Sunday, December 25, 2005

Santa Claus: The Untold Story

The legacy of Santa Claus is one of the most debated subjects of our time. While most know him as a jolly fat man in a red suit who slides down chimmneys and delivers gifts to children all over the world, others know a different man. Saying he is a man guilty of crimes involving slave labor and animal abuse, Santa's detractors describe him as a white-bearded, fat-bellied tyrant who is unfit for society.

Tonight, we will study this Machiavellian figure who lives in the outer reaches of Earth's Arctic wasteland, the North Pole. Who was he? What has he done? How does he continue to be so successful? It should be noted Santa refused comment for this investigation, but the stories involved come from those with a knowledge of the man known as Santa Claus.

The story of Santa Claus begins before he was known by his commonly recognized moniker. Originally Sherman McBride, he was a resident of West Bend, Wisc. who was known to go on 12-hour drinking binges. While drunk, he would eventually break into department stores, steal toys and then deliver them to houses in the area. He would do this while wearing a bright red leisure suit, and while it was viewed as being cute for awhile and downright heroic by the children, some townspeople and local merchants soon grew weary of McBride's drunk Robin Hoodian adventures.

West Bend authorities did not feel compelled to send McBride to jail, but rather banished him to "areas not suitable for normal human life and a place where he won't damage the social thread of everyday society." Nobody quite knew what this meant, but one day in 1958, McBride was found lying in an alley drunk off his ass and put in the trunk of a limegreen Ford Fairline and driven to the North Pole. Somewhere along the way in the upper reaches of Canada, his captors decided to kidnap a woman named Edna Sanders so McBride wouldn't be alone at the eventual destination. Eventually, they arrived in the North Pole. It was a long journey, and McBride did not quite know what to do. With a strange woman who seemed to not want to be there, McBride decided in the midst of yet another bender to change his name to Santa Claus. It seemed different enough. He did not want to be Sherman McBride anymore.

On a walk with Edna on a mild -25 degree day, Santa noticed a group of elves milling about. He figured that he could use the only residents of this desolate land for his personal bidding somehow. Remembering back to his days of plundering stores, he decided to go on nighttime raids of elf camps where he and Edna would kidnap entire families of elves. Once back at Santa's newly constructed factory and encampment, the elves would be put through rigourous 18 hour workdays (with one 15 minute) break building toys for the next year's Christmas.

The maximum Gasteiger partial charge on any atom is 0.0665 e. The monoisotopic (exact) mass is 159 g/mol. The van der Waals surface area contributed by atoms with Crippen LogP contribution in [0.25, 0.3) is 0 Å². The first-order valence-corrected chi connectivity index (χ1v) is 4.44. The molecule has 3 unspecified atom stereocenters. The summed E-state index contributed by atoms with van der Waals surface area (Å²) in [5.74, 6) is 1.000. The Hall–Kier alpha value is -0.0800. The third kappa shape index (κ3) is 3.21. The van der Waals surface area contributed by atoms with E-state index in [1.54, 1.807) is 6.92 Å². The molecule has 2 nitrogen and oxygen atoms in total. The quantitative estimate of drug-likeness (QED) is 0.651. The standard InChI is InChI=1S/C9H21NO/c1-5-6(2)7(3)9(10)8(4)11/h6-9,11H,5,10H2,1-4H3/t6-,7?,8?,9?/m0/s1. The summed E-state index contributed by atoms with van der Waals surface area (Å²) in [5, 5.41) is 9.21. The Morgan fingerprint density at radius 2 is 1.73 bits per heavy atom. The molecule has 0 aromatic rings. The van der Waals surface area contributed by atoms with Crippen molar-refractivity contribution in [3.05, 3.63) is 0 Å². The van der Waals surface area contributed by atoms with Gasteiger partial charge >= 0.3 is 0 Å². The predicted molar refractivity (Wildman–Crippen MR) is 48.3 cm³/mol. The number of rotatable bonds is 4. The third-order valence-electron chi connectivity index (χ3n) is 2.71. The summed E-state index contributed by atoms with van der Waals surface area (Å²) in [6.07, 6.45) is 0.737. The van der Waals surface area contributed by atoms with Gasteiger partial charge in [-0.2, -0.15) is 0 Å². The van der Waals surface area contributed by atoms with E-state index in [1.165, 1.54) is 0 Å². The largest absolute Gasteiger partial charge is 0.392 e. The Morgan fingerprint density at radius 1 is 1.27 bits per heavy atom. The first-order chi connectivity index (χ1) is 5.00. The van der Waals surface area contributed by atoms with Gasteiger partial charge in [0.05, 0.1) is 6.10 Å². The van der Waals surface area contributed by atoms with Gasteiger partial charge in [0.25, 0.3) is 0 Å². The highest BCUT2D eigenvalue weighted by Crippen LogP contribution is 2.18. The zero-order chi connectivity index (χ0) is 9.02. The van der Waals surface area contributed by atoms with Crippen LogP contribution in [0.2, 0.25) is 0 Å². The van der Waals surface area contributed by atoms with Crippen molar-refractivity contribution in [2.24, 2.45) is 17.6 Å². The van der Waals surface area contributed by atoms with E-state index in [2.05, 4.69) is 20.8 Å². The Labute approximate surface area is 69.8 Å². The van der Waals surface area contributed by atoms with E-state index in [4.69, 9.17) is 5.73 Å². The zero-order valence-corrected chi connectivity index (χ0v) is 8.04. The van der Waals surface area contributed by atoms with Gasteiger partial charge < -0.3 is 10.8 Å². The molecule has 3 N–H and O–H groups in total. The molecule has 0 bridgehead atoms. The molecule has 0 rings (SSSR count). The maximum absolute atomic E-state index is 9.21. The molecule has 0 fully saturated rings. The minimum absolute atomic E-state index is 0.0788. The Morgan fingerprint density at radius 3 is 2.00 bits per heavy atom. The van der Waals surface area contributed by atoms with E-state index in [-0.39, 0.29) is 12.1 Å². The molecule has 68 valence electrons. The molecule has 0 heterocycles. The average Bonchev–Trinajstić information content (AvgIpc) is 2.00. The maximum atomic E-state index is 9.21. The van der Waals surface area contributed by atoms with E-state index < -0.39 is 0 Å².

Santa decided on Christmas because he could only travel one day a year now with his remote outpost in the North Pole. How to do the traveling was one question he pondered day and night. However, one drunken night, he came to the conclusion that flying reindeer was the answer. So he and Edna rounded up any stray reindeer in the area they could find. While eating dinner, Edna asked Santa just how he planned to make the reindeer fly. Angrily, he said, "Damn, woman! Magic dust, what else?" and commanded her to make magic dust. Surprisingly, she was able to do so, and the reindeer flew.

While vodka plus reindeer torture was one of his favorite pastimes, the reindeer named Rudolph was the one Santa enjoyed ostrisizing the most. Not only did Rudolph have a bright red nose that glowed in the dark, he was not the brightest one of the group. Santa commented regularly that "despite his goddamn red spotlight of a nose, that damn reindeer couldn't find his ass with both hooves in the dark." Only on a foggy night when Rudolph was his only option did Santa give him any benefit. After the successful flight, together, Santa and Rudolph became the stars of the North Pole and Christmas. However, Santa did all he could to prevent his now-prized reindeer from receiving too much credit. At one low point in both of their lives and careers, Santa introduced Rudolph to horrors of heroin and cocaine. While he eventually recovered thanks to the magic workings of the Chief Elf, Rudolph never fully trusted Santa again. Due to Santa's status as an unquestionable figure, he never faced the consequences of his actions.

But despite his being one of history's most infamous elf, labor and animal rights abusers and generally being recognized as an incorrigible drunk prick, Santa remains a beloved figure around the world. Thanks to an ever-expanding public relations campaign, Santa's image becomes softer and more cuddly every year as his real personality becomes increasingly malevolent, darker and disturbing.


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